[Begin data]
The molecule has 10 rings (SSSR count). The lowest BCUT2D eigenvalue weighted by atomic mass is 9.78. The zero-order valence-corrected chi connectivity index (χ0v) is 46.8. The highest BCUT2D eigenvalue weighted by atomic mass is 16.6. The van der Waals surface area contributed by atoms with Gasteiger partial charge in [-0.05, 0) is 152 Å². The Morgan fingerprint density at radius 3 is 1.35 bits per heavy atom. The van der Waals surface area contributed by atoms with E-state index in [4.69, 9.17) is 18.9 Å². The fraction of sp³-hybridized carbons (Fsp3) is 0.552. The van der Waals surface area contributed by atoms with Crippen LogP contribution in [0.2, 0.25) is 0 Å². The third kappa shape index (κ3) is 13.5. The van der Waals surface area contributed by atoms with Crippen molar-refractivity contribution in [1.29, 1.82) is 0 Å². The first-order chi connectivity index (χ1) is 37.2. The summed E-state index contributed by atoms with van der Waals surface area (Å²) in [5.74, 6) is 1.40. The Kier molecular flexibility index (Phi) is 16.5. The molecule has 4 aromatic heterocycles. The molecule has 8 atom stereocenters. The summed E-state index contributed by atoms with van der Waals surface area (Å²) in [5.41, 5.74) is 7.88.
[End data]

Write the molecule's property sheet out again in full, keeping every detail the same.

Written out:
The molecule has 10 rings (SSSR count). The lowest BCUT2D eigenvalue weighted by atomic mass is 9.78. The zero-order valence-corrected chi connectivity index (χ0v) is 46.8. The highest BCUT2D eigenvalue weighted by atomic mass is 16.6. The van der Waals surface area contributed by atoms with Gasteiger partial charge in [-0.05, 0) is 152 Å². The Morgan fingerprint density at radius 3 is 1.35 bits per heavy atom. The van der Waals surface area contributed by atoms with E-state index in [4.69, 9.17) is 18.9 Å². The fraction of sp³-hybridized carbons (Fsp3) is 0.552. The van der Waals surface area contributed by atoms with Crippen LogP contribution in [0.2, 0.25) is 0 Å². The third kappa shape index (κ3) is 13.5. The van der Waals surface area contributed by atoms with Crippen molar-refractivity contribution in [1.29, 1.82) is 0 Å². The first-order chi connectivity index (χ1) is 37.2. The summed E-state index contributed by atoms with van der Waals surface area (Å²) in [5.74, 6) is 1.40. The Kier molecular flexibility index (Phi) is 16.5. The molecule has 4 aromatic heterocycles. The molecule has 8 atom stereocenters. The summed E-state index contributed by atoms with van der Waals surface area (Å²) in [5.41, 5.74) is 7.88.